Fiction. Yes, it is as broad a genre as it is open to the imagination. With a good book synopsis the cover has so many design possibilities. There are certain design principles that make the interior of the book readable, however, there is no limit to how the title pages, headers, footers, chapter starts and sections can be styled. I find it the best genre for pushing the limits of design and doing something unique.

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Design Showcase Guest Post

The behind the scenes creative process to achieve this incredible YA fantasy cover design – Demons at the Doorstep

Guest post by Tellwell designer Tara Price

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Demons at the Doorstep is a young adult urban fantasy. Written by Rachael Bell-Irving, the story follows Jessica, a witch who must team up with her mortal enemy to stop mutated demons from destroying her city. Hard copies and eBooks are now available on Amazon, Barnes and Noble and Chapters Indigo.

Why did you choose this cover as a monthly focus?

This was a book that I started working on at the end of last year that wrapped up mid-April. It was a little out of our normal process because it required a custom illustration. A lot of the time, the cover is either done first or designed in tandem with the interior. For this one the interior was formatted well before the illustration was done. I had an initial idea of what I wanted for the title, but I knew that it may change drastically when the cover was on my plate. However, once I saw this amazing image, I was able to work in the title surprisingly well, with only minor re-working on spacing.

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Author of the Month

Tellwell author Kristin Pierce ignites self-discovery in children through Inner Compass Books

Soul-searching, finding yourself and self-empowerment are often facets of transitioning from childhood to adulthood, but Tellwell author Kristin Pierce wanted to spark the journey of self-discovery earlier on.

As a mother of two, she sought out to find picture books with empowering messages to share with her children. But the nature of the subject matter left her with few options. Drawing from her personal journey of self-discovery, Pierce transformed some strong, thought-provoking life lessons into a beautifully illustrated children’s book titled Your Inner Compass That Could.

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“As a mother, I thought that if I was craving books with deeper learning messages for my kids, maybe there were other parents out there wanting that too,” she explains. Her goal in creating the story was to use the book to bring empowering messages to the world in an inspirational, understandable and relatable way.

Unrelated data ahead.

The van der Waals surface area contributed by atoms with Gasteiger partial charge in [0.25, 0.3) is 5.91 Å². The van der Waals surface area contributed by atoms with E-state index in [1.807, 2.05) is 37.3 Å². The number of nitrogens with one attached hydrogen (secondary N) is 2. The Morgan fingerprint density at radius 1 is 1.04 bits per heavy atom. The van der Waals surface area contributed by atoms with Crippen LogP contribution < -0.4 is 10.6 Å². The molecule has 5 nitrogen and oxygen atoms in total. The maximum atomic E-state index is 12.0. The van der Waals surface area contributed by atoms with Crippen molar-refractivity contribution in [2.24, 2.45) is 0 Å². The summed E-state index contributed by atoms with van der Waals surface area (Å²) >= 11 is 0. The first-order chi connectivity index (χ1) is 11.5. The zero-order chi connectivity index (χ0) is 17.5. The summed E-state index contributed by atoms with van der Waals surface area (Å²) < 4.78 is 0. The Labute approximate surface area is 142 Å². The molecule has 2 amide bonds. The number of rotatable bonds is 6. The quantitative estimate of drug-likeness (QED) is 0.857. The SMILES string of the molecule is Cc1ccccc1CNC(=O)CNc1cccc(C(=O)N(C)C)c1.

The messages conveyed are concepts that Pierce began unraveling when faced with ovarian cancer at age 21. Self-reflection and inner confidence were pivotal throughout her experience, and are topics that she felt when described appropriately, could resonate just as strongly with children.

“What I uncovered along the way is that we all have this inner wisdom that we can use to help us navigate life from a place of alignment and truth. I realized that this was something I had been ignoring in myself for so long that I felt very disconnected from my truth and who I really was. In the process of getting to know myself better, I knew I was not the only one who felt disconnected or lost along the way,” she says.

To adapt these seemingly abstract concepts into a children-friendly story, Pierce knew the illustrations would carry a significant amount of the messaging.

“I had to dig deep into my creative depths to bring my illustration vision to the surface for Your Inner Compass That Could,” she explains. “The illustrations are infused with symbolism and meaning, and that process required a lot of reflecting, but it was so worth it in the end!”

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Meet the Team

Meet Project Manager Alison Strumberger

alison-1How would you describe your role at Tellwell?

Multifaceted. As a project manager it is my job to educate and support authors through their self-publishing journey, assisting with everything from manuscript formatting and submission, to illustrations and editing and design, and finally to book distribution. In addition to working closely with authors to bring their books into the world, I manage the editing department here at Tellwell. In this part of my role I draw on a decade of editorial experience to focus on refining our services, recruiting the best talent around, maintaining quality assurance, and supporting a team of thirteen dedicated editors who are passionate about helping authors tell their stories well.

What does a typical day on the job look like for you?

My days almost always begin in my inbox as I make my way through emails, answering questions from my authors and acting as a liaison between them and our designers, illustrators and editors. Quite a bit of my time here is spent collaborating with the rest of the in-house team about ways to improve on our processes. Invariably in the afternoon, I will find myself embroiled in an intense game of foosball in the break room. I prefer to play defence.

What is the most common misconception when it comes to editing, in particular in the self-publishing industry?